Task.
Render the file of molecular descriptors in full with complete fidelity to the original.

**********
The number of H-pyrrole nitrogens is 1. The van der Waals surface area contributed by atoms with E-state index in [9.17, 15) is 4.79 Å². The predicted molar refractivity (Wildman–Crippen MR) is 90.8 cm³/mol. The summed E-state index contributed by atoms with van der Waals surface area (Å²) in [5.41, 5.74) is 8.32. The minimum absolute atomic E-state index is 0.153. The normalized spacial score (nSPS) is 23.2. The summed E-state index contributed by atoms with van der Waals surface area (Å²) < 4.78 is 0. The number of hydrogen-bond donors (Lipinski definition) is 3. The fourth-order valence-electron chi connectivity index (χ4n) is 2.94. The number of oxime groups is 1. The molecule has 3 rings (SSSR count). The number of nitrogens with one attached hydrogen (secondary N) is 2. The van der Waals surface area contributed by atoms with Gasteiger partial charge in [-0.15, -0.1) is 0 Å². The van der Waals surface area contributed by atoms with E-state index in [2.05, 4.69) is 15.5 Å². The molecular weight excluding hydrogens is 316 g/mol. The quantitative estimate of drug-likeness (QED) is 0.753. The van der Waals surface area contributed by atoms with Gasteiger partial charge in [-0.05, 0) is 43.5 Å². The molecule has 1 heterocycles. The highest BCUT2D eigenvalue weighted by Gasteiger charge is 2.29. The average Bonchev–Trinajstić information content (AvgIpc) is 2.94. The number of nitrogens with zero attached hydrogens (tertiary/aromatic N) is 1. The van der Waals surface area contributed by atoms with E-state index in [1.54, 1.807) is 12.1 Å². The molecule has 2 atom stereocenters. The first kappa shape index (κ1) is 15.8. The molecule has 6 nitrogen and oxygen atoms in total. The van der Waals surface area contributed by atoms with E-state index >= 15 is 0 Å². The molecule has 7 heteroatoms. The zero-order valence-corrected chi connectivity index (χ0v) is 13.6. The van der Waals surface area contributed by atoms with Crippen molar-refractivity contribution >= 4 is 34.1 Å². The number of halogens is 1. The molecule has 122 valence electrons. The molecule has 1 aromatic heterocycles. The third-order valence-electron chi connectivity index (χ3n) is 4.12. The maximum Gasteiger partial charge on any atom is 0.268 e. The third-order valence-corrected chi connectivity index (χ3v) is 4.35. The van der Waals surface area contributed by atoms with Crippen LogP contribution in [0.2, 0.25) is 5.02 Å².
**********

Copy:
The number of H-pyrrole nitrogens is 1. The van der Waals surface area contributed by atoms with E-state index in [9.17, 15) is 4.79 Å². The predicted molar refractivity (Wildman–Crippen MR) is 90.8 cm³/mol. The summed E-state index contributed by atoms with van der Waals surface area (Å²) in [5.41, 5.74) is 8.32. The minimum absolute atomic E-state index is 0.153. The normalized spacial score (nSPS) is 23.2. The summed E-state index contributed by atoms with van der Waals surface area (Å²) < 4.78 is 0. The number of hydrogen-bond donors (Lipinski definition) is 3. The fourth-order valence-electron chi connectivity index (χ4n) is 2.94. The number of oxime groups is 1. The molecule has 3 rings (SSSR count). The number of nitrogens with one attached hydrogen (secondary N) is 2. The van der Waals surface area contributed by atoms with Gasteiger partial charge in [-0.15, -0.1) is 0 Å². The van der Waals surface area contributed by atoms with E-state index in [2.05, 4.69) is 15.5 Å². The molecular weight excluding hydrogens is 316 g/mol. The quantitative estimate of drug-likeness (QED) is 0.753. The van der Waals surface area contributed by atoms with Gasteiger partial charge in [-0.05, 0) is 43.5 Å². The molecule has 1 heterocycles. The highest BCUT2D eigenvalue weighted by Gasteiger charge is 2.29. The average Bonchev–Trinajstić information content (AvgIpc) is 2.94. The number of nitrogens with zero attached hydrogens (tertiary/aromatic N) is 1. The van der Waals surface area contributed by atoms with E-state index in [1.54, 1.807) is 12.1 Å². The molecule has 2 atom stereocenters. The first kappa shape index (κ1) is 15.8. The molecule has 6 nitrogen and oxygen atoms in total. The van der Waals surface area contributed by atoms with E-state index >= 15 is 0 Å². The molecule has 7 heteroatoms. The zero-order valence-corrected chi connectivity index (χ0v) is 13.6. The van der Waals surface area contributed by atoms with Crippen molar-refractivity contribution >= 4 is 34.1 Å². The number of halogens is 1. The molecule has 122 valence electrons. The molecule has 1 aromatic heterocycles. The third-order valence-electron chi connectivity index (χ3n) is 4.12. The maximum Gasteiger partial charge on any atom is 0.268 e. The third-order valence-corrected chi connectivity index (χ3v) is 4.35. The van der Waals surface area contributed by atoms with Crippen LogP contribution in [0.2, 0.25) is 5.02 Å².